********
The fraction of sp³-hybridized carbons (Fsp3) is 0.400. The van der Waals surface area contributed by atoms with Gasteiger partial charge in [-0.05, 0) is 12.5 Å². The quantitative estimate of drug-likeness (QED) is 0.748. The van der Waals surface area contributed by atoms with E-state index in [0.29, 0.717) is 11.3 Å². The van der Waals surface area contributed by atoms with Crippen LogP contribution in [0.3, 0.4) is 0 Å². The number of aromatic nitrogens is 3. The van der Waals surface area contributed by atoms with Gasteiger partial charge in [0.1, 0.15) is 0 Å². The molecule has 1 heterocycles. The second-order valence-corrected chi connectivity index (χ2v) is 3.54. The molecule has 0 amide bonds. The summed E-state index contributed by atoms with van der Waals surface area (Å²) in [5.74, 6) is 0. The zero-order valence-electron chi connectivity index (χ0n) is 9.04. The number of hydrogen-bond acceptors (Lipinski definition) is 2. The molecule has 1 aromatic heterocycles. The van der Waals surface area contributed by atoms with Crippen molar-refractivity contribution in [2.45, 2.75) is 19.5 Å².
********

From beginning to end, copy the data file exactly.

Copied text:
The fraction of sp³-hybridized carbons (Fsp3) is 0.400. The van der Waals surface area contributed by atoms with Gasteiger partial charge in [-0.05, 0) is 12.5 Å². The quantitative estimate of drug-likeness (QED) is 0.748. The van der Waals surface area contributed by atoms with E-state index in [0.29, 0.717) is 11.3 Å². The van der Waals surface area contributed by atoms with Crippen LogP contribution in [0.3, 0.4) is 0 Å². The number of aromatic nitrogens is 3. The van der Waals surface area contributed by atoms with Gasteiger partial charge in [0.1, 0.15) is 0 Å². The molecule has 1 heterocycles. The second-order valence-corrected chi connectivity index (χ2v) is 3.54. The molecule has 0 amide bonds. The summed E-state index contributed by atoms with van der Waals surface area (Å²) in [5.74, 6) is 0. The zero-order valence-electron chi connectivity index (χ0n) is 9.04. The number of hydrogen-bond acceptors (Lipinski definition) is 2. The molecule has 1 aromatic heterocycles. The van der Waals surface area contributed by atoms with Crippen molar-refractivity contribution in [2.45, 2.75) is 19.5 Å².